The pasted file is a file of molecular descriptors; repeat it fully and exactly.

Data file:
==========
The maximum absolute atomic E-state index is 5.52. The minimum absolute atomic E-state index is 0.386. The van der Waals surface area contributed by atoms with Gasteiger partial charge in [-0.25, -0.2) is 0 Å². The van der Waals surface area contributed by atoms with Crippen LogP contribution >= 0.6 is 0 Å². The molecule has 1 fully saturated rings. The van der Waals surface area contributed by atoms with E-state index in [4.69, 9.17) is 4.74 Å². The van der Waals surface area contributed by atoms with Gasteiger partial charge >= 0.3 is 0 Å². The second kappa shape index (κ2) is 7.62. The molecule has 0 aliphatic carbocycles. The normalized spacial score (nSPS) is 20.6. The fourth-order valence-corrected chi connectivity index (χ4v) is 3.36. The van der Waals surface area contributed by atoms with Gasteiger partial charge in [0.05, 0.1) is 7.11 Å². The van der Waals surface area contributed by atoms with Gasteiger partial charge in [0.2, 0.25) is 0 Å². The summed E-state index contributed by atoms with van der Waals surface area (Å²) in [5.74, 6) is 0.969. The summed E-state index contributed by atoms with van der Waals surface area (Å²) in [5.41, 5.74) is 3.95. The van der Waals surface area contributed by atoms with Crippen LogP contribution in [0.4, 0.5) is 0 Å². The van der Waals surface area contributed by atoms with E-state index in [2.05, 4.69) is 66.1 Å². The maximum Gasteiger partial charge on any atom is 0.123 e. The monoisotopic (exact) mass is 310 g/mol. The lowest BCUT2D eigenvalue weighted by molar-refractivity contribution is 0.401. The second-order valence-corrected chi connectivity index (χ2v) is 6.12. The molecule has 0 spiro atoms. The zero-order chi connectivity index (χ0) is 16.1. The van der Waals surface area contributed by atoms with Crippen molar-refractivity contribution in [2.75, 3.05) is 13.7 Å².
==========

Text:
The maximum absolute atomic E-state index is 5.52. The minimum absolute atomic E-state index is 0.386. The van der Waals surface area contributed by atoms with Gasteiger partial charge in [-0.25, -0.2) is 0 Å². The van der Waals surface area contributed by atoms with Crippen LogP contribution >= 0.6 is 0 Å². The molecule has 1 fully saturated rings. The van der Waals surface area contributed by atoms with E-state index in [4.69, 9.17) is 4.74 Å². The van der Waals surface area contributed by atoms with Gasteiger partial charge >= 0.3 is 0 Å². The second kappa shape index (κ2) is 7.62. The molecule has 0 aliphatic carbocycles. The normalized spacial score (nSPS) is 20.6. The fourth-order valence-corrected chi connectivity index (χ4v) is 3.36. The van der Waals surface area contributed by atoms with Gasteiger partial charge in [0.05, 0.1) is 7.11 Å². The van der Waals surface area contributed by atoms with Gasteiger partial charge in [0.2, 0.25) is 0 Å². The summed E-state index contributed by atoms with van der Waals surface area (Å²) in [5.74, 6) is 0.969. The summed E-state index contributed by atoms with van der Waals surface area (Å²) in [5.41, 5.74) is 3.95. The van der Waals surface area contributed by atoms with Crippen LogP contribution in [0.4, 0.5) is 0 Å². The van der Waals surface area contributed by atoms with E-state index in [2.05, 4.69) is 66.1 Å². The maximum Gasteiger partial charge on any atom is 0.123 e. The monoisotopic (exact) mass is 310 g/mol. The lowest BCUT2D eigenvalue weighted by molar-refractivity contribution is 0.401. The second-order valence-corrected chi connectivity index (χ2v) is 6.12. The molecule has 0 spiro atoms. The zero-order chi connectivity index (χ0) is 16.1. The van der Waals surface area contributed by atoms with Crippen molar-refractivity contribution in [2.75, 3.05) is 13.7 Å².